All of the new cases were imported infections originating from abroad, according to a statement by the National Health Commission.
The number of new asymptomatic cases, which China does not classify as confirmed cases, rose to 17 compared to seven a day earlier.
As of Friday, mainland China had 86,701 confirmed coronavirus cases, the health authority said. The Covid-19 death toll remained at 4,634.
US secures access to 100M more doses of Moderna's vaccine
Moderna Inc has said that the US government will get an additional 100 million doses of its Covid-19 vaccine candidate, expected to be delivered in the second quarter of 2021 if authorised.
Shares of the company were up 2.8 percent at $161.30 after the bell.
The government has ordered a total of 200 million doses to date, the vaccine developer said, adding that of the first order lot, about 20 million doses will be delivered by December end and the remaining in the first quarter of 2021.
The United States in August entered an agreement with Moderna to acquire 100 million doses of its potential Covid-19 vaccine for around $1.5 billion, with an option to secure an additional 400 million doses.
A panel of outside advisers to the US Food and Drug Administration is scheduled to hold a meeting on December 17 to discuss Moderna's request for emergency use authorisation (EUA) for its vaccine.
Meanwhile, the FDA is expected to issue an EUA for Pfizer Inc and partner BioNTech SE's two-dose Covid-19 vaccine as soon as Friday, according to the New York Times.
South Korea reports 950 new cases, highest daily rise
South Korea has reported a record daily increase in novel coronavirus cases since the country's first case was confirmed in January, with 950 new infections, the Korea Disease Control and Prevention Agency (KDCA) said.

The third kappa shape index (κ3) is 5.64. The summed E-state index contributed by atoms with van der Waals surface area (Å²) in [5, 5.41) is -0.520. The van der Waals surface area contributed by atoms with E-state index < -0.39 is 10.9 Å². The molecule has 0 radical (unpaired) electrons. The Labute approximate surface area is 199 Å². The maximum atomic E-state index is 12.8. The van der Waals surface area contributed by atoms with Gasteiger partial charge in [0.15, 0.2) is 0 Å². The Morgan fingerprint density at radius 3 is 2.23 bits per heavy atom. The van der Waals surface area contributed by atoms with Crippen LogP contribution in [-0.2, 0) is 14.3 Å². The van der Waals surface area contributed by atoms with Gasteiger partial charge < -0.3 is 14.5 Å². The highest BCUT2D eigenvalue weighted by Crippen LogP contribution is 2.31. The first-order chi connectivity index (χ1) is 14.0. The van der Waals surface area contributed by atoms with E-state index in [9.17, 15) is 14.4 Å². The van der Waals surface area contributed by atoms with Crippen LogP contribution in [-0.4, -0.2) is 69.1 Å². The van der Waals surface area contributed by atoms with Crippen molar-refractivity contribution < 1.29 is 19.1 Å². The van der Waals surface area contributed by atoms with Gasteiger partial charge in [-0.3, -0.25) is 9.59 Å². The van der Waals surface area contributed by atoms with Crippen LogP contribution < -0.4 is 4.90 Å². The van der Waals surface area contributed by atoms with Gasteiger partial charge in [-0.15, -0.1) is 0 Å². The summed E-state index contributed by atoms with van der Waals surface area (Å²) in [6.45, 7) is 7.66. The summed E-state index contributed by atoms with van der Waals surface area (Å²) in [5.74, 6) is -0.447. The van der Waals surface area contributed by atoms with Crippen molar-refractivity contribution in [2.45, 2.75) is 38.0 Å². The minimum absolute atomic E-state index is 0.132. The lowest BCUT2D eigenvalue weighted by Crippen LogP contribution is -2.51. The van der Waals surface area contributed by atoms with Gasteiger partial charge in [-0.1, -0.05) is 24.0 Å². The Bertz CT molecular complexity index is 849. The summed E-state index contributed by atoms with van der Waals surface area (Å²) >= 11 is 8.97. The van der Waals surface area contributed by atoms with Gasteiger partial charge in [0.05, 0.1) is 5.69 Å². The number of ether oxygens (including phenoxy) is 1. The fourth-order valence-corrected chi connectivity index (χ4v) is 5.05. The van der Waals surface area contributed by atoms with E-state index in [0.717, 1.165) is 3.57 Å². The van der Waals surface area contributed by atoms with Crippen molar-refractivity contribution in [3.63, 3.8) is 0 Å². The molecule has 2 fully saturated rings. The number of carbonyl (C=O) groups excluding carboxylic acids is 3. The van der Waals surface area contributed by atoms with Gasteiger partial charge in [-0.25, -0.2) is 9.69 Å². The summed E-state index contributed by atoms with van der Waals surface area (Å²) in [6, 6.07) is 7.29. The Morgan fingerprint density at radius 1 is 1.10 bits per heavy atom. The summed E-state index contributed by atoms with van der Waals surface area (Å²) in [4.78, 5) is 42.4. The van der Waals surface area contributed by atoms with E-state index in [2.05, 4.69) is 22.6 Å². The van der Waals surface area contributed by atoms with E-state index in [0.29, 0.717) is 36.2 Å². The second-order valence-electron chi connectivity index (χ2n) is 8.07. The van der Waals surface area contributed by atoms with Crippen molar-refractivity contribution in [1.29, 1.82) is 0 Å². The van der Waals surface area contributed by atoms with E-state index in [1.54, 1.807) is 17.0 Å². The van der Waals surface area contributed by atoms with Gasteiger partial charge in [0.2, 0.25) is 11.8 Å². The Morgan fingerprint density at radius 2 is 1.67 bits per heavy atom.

Of the new cases, 928 were locally transmitted, which bring the total tally to 41,736 infections, with 578 deaths.
Brazil's death toll tops 180,000
Brazil has reported 53,030 additional confirmed cases of the novel coronavirus in the past 24 hours and 646 deaths from Covid-19, according to the Health Ministry.
The South American country has now registered 6,834,829 cases since the pandemic began, while the official death toll has risen to 180,411, according to ministry data. Brazil has the world's second-highest death toll behind the United States and the third highest case count behind the United States and India.
Cuomo reinstates NYC indoor dining ban
Indoor dining at New York City restaurants will be banned again in an effort to halt the coronavirus resurgence, Gov Andrew Cuomo said in an announcement that could foretell a grim winter for one of the city's most important industries.
As of Monday, only takeout orders and outdoor dining will be allowed in the city, one of the world's great cuisine capitals, the governor said at a news conference in Albany.
Cuomo, a Democrat, had been hinting at a clampdown on indoor dining for a week, saying he was waiting to see if hospitalisation rates stabilised. They have not.
Nearly 1,700 patients are now hospitalised in the city with Covid-19 infections, triple the number a month ago.
Cuomo said that despite the economic pain to the city's roughly 24,000 restaurants and their legions of workers, he needed to act.
New York City Mayor Bill de Blasio said he supported Cuomo's decision.
France sees Covid-19 curve flattening
After the second wave of Covid-19 pandemic followed by a fresh lockdown, the French are looking ahead for better days, starting with easing restrictions from Tuesday.
The pandemic curve fell flat on Friday, as a drop was reported in new cases.
Addressing a press conference, Prime Minister Jean Castex put the French at ease saying that restrictions would be lifted from Tuesday. But he said that the night curfew, from 8 pm to 6 am, would remain in force.
France has been under its second lockdown since October 30.
Infections dropped on Friday to 13,406 from an earlier 13,750, a dip of 344 cases. The country has so far reported 2.3 million infections since record-keeping began in March, according to France's Health Ministry.
The country also reported 306 deaths, taking the total of Covid-19 related official deaths to 57,567.